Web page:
Ah, but see, he hasn’t left us without a gift. He didn’t return to the Father without providing what is needed to maintain our faith. No, our Lord knows that we can’t do this alone. He will need to carry us to our eternal destination. We hear him say to his Father, “I have given them your Word.” The gift and the ever-present hope and strength for all God’s children in the absence of the physical presence of Christ is the Word. Now this gift is bigger than just words of encouragement for the hard times. It’s more than just a nice devotional or meditative guide for our living. John’s Gospel begins with the words, “In the beginning was the Word and the Word was with God and the Word was God.” A few verses later we hear him say, “The Word became flesh and dwelt among us.” The eternal Word of God is Chris himself. The Word of God is the means of our salvation. So what he leaves, what he gives to his own, is not just a word to keep us going. It is the life-changing Word of Truth. It is the very presence of God.
Christ is leaving. He is to return to the right hand of the Father. Yet in a way, he is not really leaving us altogether for he gives the Word. In this reflective moment of our Lord, as he prays for his followers, we are given a word of comfort. The powerful, creative, life-giving Word of God is going to remain with us. However, that is only half of what he says. Surely he says, “I have given them your Word,” but then he adds, “And the world has hated them because they are not of the world, just as I am not of the world. I do not ask that you take them out of the world, but that you keep them from the evil one. They are not of the world, just as I am not of the world.”
The Word of God is no small thing. The Word of God drastically changes your reality. To receive the Word is to actually remove you from the world.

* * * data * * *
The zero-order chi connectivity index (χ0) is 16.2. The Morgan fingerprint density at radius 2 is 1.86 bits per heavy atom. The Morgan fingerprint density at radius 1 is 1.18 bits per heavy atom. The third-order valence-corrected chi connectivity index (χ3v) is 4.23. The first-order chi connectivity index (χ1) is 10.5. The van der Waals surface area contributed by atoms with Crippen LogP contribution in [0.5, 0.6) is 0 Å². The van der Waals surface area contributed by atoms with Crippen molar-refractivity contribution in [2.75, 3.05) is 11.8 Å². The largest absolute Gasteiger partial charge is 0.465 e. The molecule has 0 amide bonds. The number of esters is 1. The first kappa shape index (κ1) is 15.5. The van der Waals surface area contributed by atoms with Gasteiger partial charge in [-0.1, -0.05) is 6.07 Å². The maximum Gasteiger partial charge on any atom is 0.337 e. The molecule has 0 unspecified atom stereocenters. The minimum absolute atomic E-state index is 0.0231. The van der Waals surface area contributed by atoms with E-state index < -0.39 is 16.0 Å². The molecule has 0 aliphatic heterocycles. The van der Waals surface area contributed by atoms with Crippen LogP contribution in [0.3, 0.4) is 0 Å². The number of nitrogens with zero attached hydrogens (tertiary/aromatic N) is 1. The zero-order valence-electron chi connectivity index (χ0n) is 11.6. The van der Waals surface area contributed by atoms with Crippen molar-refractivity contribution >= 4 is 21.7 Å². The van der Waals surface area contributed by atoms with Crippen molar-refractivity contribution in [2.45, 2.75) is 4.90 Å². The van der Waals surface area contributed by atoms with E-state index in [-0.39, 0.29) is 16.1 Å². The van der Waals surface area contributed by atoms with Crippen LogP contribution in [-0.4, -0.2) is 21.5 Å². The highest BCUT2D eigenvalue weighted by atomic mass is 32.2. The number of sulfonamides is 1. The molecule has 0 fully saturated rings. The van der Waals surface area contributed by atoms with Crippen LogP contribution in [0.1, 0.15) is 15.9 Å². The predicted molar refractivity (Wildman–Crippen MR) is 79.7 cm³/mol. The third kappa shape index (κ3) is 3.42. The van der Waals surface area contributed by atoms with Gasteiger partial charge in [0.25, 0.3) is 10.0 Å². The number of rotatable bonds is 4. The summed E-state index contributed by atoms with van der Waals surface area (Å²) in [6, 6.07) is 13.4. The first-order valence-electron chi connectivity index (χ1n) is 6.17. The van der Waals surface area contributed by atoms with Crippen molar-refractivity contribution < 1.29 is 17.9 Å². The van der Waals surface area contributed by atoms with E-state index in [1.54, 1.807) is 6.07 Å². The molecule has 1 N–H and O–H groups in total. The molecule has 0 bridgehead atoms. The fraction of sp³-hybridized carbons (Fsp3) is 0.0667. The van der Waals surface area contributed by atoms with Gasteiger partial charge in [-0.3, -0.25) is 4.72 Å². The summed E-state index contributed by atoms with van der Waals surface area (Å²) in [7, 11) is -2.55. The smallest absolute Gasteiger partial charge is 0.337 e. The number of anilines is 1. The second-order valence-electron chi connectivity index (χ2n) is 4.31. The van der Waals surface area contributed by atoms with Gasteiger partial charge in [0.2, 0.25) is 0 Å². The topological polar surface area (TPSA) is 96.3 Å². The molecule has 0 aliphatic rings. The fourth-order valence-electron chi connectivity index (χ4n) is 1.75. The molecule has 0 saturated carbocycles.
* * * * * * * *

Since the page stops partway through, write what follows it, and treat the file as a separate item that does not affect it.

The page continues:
Now clearly, you are still living in the world, you are still part of God’s creation. But you are no longer ruled by the powers of the world. The sin and hatred of God that marks our world no longer has a hold on you. This means, then, that you have an enemy in the world. The world outside of Christ and his Word is not your friend. And so the attacks will come. The attacks will never cease until the return of Christ. I believe you already know this all too well. You are plagued with sins that you can’t seem to get over. You do things you know that you shouldn’t do. In fact, you find yourself thinking and doing things you don’t want to do. And the things that you want to do, the faithful and God pleasing acts you know you ought to do, these you don’t seem to get done. Our disjunction from the world is felt every day. How do we endure? How do we make it?
Well, we return again and again the one thing that we have been given. We turn again to the very thing that separated us out of the world. We return to the Word. In his prayer Jesus says, “Sanctify them in the truth; your word is truth.” We return to the truth, to the Word, to our hope and promise of life everlasting. It is there, in the Word of truth, that we are given what is needed to endure.
Today we find our Lord at prayer. He is given a moment of reflection about what he has accomplished and what is to come. He knows the difficulties that lay ahead for those who follow him, for you and for me. But he who was with God in the beginning, he who spoke all things into being, he who is the living Word of God himself, he has given that very Word to his people. This Word separates you from the world. It has called each of you by name. It has washed you and declared you to be the heirs of righteousness. In doing so, it set you up for hatred and opposition that you feel and struggle with each and every day. But to overcome it all, the Word has not abandoned you or forsaken you. For the Word is here for you today. It is here to give you hope and promise. It is here to give you strength and courage. The Word of God declares you are forgiven, you are loved, and you are the children of God.
You know, that is about the best gift you can get whether you are 4, or 40, or more. You have been sanctified by Christ.